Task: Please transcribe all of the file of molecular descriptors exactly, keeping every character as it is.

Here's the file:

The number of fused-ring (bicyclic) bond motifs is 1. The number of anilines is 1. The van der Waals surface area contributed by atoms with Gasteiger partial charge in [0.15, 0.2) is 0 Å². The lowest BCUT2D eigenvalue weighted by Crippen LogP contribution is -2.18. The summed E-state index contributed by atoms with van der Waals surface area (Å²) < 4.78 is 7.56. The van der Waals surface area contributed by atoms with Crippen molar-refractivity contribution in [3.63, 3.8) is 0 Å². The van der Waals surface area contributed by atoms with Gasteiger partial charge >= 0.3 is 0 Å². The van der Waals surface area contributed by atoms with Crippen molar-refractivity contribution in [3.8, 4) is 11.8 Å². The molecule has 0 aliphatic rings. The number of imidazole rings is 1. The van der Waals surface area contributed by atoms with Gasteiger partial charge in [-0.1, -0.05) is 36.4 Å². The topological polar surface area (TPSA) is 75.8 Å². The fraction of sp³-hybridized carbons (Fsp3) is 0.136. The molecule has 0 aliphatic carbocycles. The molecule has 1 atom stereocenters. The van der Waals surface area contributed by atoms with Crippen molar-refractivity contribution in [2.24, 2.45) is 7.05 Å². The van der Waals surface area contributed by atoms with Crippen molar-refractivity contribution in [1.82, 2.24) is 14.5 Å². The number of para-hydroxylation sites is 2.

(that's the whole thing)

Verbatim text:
The number of fused-ring (bicyclic) bond motifs is 1. The number of anilines is 1. The van der Waals surface area contributed by atoms with Gasteiger partial charge in [0.15, 0.2) is 0 Å². The lowest BCUT2D eigenvalue weighted by Crippen LogP contribution is -2.18. The summed E-state index contributed by atoms with van der Waals surface area (Å²) < 4.78 is 7.56. The van der Waals surface area contributed by atoms with Crippen molar-refractivity contribution in [3.63, 3.8) is 0 Å². The van der Waals surface area contributed by atoms with Gasteiger partial charge >= 0.3 is 0 Å². The van der Waals surface area contributed by atoms with Crippen molar-refractivity contribution in [3.8, 4) is 11.8 Å². The molecule has 0 aliphatic rings. The number of imidazole rings is 1. The van der Waals surface area contributed by atoms with Gasteiger partial charge in [-0.1, -0.05) is 36.4 Å². The topological polar surface area (TPSA) is 75.8 Å². The fraction of sp³-hybridized carbons (Fsp3) is 0.136. The molecule has 0 aliphatic carbocycles. The molecule has 1 atom stereocenters. The van der Waals surface area contributed by atoms with Crippen molar-refractivity contribution in [2.24, 2.45) is 7.05 Å². The van der Waals surface area contributed by atoms with Crippen molar-refractivity contribution in [1.82, 2.24) is 14.5 Å². The number of para-hydroxylation sites is 2.